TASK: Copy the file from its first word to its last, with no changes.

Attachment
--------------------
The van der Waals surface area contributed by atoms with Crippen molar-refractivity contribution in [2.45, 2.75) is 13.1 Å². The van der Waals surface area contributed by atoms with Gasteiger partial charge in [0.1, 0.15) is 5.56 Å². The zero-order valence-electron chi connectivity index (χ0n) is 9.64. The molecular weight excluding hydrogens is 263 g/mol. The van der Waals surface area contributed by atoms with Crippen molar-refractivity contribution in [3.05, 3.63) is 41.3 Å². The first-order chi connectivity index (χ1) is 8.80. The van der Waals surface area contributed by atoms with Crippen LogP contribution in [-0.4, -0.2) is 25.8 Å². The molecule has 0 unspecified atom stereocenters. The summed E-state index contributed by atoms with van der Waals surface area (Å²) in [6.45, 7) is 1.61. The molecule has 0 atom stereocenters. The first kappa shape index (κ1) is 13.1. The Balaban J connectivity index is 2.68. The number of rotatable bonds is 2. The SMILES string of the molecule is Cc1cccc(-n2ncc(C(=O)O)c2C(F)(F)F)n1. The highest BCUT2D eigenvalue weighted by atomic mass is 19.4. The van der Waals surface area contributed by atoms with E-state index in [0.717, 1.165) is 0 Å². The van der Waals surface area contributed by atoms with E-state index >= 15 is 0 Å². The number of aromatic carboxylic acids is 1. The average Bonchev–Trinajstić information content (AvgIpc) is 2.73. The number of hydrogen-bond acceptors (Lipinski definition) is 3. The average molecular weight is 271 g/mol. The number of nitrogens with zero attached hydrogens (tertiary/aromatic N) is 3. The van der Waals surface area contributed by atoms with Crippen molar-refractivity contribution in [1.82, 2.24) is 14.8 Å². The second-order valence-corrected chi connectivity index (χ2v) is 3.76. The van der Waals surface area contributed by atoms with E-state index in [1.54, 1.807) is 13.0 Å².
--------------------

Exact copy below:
The van der Waals surface area contributed by atoms with Crippen molar-refractivity contribution in [2.45, 2.75) is 13.1 Å². The van der Waals surface area contributed by atoms with Gasteiger partial charge in [0.1, 0.15) is 5.56 Å². The zero-order valence-electron chi connectivity index (χ0n) is 9.64. The molecular weight excluding hydrogens is 263 g/mol. The van der Waals surface area contributed by atoms with Crippen molar-refractivity contribution in [3.05, 3.63) is 41.3 Å². The first-order chi connectivity index (χ1) is 8.80. The van der Waals surface area contributed by atoms with Crippen LogP contribution in [-0.4, -0.2) is 25.8 Å². The molecule has 0 unspecified atom stereocenters. The summed E-state index contributed by atoms with van der Waals surface area (Å²) in [6.45, 7) is 1.61. The molecule has 0 atom stereocenters. The first kappa shape index (κ1) is 13.1. The Balaban J connectivity index is 2.68. The number of rotatable bonds is 2. The SMILES string of the molecule is Cc1cccc(-n2ncc(C(=O)O)c2C(F)(F)F)n1. The highest BCUT2D eigenvalue weighted by atomic mass is 19.4. The van der Waals surface area contributed by atoms with E-state index in [0.717, 1.165) is 0 Å². The van der Waals surface area contributed by atoms with E-state index >= 15 is 0 Å². The number of aromatic carboxylic acids is 1. The average Bonchev–Trinajstić information content (AvgIpc) is 2.73. The number of hydrogen-bond acceptors (Lipinski definition) is 3. The average molecular weight is 271 g/mol. The number of nitrogens with zero attached hydrogens (tertiary/aromatic N) is 3. The van der Waals surface area contributed by atoms with Crippen molar-refractivity contribution in [1.82, 2.24) is 14.8 Å². The second-order valence-corrected chi connectivity index (χ2v) is 3.76. The van der Waals surface area contributed by atoms with E-state index in [1.54, 1.807) is 13.0 Å².